Warm winter brings extra chill for German retailers
* German temperatures warmer than normal in January
* Winter coat prices slashed by 18 to 30 percent
* De-icer stockpiles hardly touched
FRANKFURT, Jan 6 (Reuters) - European retailers, already battling weak consumer demand, look set to find their shelves laden with scarves, coats, toboggans and de-icers due to an unseasonably mild winter.
Toboggans, a hot commodity during last year's snowy winter, are shelf warmers this year, Germany's retailers' association HDE said on Friday. It also said sales of winter clothes and ski equipment were so far falling short of year-earlier levels.
"Retailers responded by offering discounts unusually early," a spokesman for HDE said. He said many retailers cut prices before Christmas, which they usually do after the holidays.
Lots of stores on Frankfurt's busiest shopping street offered discounts on winter coats and boots in the run-up to the Christmas holidays to try to loosen shoppers' purse strings.
Multi-brand retailers such as Peek & Cloppenburg and AppelrathCuepper had rows of winter coats on sale, including Hugo Boss woollen coats and classic Burberry trenches with prices cut by anywhere from 18 to 30 percent.
BLAME IT ON THE WEATHERMAN
Average temperatures in Germany in December were 3.8 degrees centigrade, and the first few days of January were even warmer at 6 degrees.
"That is 6 degrees more than is normal for January," a spokesman for the German national weather service said.
And while there is still a lot of winter ahead, no cold spell is expected in the next couple of weeks, he said.
Road salts maker K+S said its stockpiles had hardly been touched so far this winter, compared with the past two years, which saw unusually harsh weather.
In a normal winter, K+S sells about 2.6-2.7 million tonnes of de-icing salt, but last year that figure jumped to more than 4 million tonnes and the company was forced to ship salt from Chile to meet demand in snowy Europe.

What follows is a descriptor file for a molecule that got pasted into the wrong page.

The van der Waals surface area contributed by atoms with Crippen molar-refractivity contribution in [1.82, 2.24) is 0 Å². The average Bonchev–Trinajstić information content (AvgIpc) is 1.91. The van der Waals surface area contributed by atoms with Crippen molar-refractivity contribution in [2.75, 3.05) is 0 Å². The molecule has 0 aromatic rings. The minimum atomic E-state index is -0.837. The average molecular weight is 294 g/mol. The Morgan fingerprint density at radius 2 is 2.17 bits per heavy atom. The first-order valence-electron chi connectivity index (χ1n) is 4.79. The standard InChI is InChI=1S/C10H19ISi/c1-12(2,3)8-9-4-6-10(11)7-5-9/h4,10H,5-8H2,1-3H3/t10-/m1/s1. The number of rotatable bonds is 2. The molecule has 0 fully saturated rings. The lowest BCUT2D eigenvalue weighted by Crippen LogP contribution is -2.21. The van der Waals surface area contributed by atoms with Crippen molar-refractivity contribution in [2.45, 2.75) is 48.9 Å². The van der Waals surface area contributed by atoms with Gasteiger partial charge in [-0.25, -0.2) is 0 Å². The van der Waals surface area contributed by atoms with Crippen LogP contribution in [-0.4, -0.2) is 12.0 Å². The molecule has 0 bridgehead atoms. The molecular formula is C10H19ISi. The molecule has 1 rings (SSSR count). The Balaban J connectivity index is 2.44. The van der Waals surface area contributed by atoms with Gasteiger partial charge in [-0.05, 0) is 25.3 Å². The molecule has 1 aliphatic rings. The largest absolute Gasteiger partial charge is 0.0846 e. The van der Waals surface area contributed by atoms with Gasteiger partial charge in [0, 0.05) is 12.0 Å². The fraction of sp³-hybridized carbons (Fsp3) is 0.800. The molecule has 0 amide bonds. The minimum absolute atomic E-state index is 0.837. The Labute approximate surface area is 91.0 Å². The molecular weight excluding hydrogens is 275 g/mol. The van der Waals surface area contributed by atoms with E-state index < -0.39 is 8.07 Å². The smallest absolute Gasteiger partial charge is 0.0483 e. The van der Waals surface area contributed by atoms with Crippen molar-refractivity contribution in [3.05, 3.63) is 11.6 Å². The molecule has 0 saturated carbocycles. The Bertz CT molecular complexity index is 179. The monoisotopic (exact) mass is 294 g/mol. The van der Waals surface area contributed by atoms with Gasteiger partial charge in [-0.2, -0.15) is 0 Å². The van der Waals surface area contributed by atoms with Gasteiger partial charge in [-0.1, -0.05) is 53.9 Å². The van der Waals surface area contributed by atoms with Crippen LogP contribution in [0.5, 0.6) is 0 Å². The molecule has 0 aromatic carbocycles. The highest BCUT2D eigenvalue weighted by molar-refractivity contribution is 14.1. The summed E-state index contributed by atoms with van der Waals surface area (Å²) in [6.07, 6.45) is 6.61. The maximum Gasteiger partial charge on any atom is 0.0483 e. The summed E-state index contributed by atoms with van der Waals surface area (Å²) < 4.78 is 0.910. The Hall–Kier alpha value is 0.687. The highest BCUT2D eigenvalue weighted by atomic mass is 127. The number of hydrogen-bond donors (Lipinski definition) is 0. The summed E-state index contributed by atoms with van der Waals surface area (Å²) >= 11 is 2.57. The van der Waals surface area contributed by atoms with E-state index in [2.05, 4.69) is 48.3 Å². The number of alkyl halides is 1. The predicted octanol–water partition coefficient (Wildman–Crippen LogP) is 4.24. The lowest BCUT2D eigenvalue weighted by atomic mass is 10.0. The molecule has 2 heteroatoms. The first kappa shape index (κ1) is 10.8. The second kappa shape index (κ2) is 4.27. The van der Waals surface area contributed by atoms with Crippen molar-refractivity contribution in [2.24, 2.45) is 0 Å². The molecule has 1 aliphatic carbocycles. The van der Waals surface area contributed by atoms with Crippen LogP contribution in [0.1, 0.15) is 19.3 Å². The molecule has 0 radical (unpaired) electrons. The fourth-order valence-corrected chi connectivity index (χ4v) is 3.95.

Some retailers said the upside to the warm weather was that consumers were more inclined to go out shopping when the air was not frigid and the ground was ice-free.
"We have not suffered from the mild winter," said a spokesman for fashion retailer C&A, which generates annual sales of about 3 billion euros ($3.8 billion) in Germany.
German DIY stores operator Praktiker, which published its trading statement on Thursday, said most Germans had already stocked up on road salts before winter started, having learned from last year when stores across the country sold out of salts and snow shovels.
Frankfurt airport operator Fraport, which in September invested 20 million euros in snow-clearing equipment and training for staff, said it was still hopeful its new kit would be put to the test this winter.
"The winter's not over yet," a spokesman said on Friday. "There's sure to be some cold days to come."
Retailers traditionally rely heavily on Christmas and January sales to boost profits, but the bleak economic climate in Europe has made trading tough and many stores have had to cut prices aggressively to attract shoppers.
In Britain, Simon Wolfson, head of Britain's No.2 fashion chain Next, told Reuters on Wednesday the discounting at rivals was greater than he had seen before.
Profit margins and the outlook for 2012 will be in focus when a raft of other British retailers report Christmas sales figures next week, including Tesco and Marks & Spencer .
Metro, the world's No. 4 retailer, rattled the sector by saying the euro zone crisis was affecting Christmas trade, but statements from others so far have shown that German shoppers were out in force over the holidays.
Metro said on Friday it was more diffcult to sell winter wear at its Kaufhof department stores, but said discounts could offset the impact. Its 2011 sales figures are due on Jan. 17.
Snow-free city centres in Germany may have put people off buying skiwear for everyday use, but those with ski trips booked can still make use of jackets and snow shoes.
After a slow start to the snowfall in the mountains, with German media carrying photos of green grassy ski slopes, Europe's ski resorts have since had some big dumps of snow.
"Winter bookings are good. There's snow on the mountains and in any case, there's snow cannons too," a spokesman for tour operator Thomas Cook Germany said.
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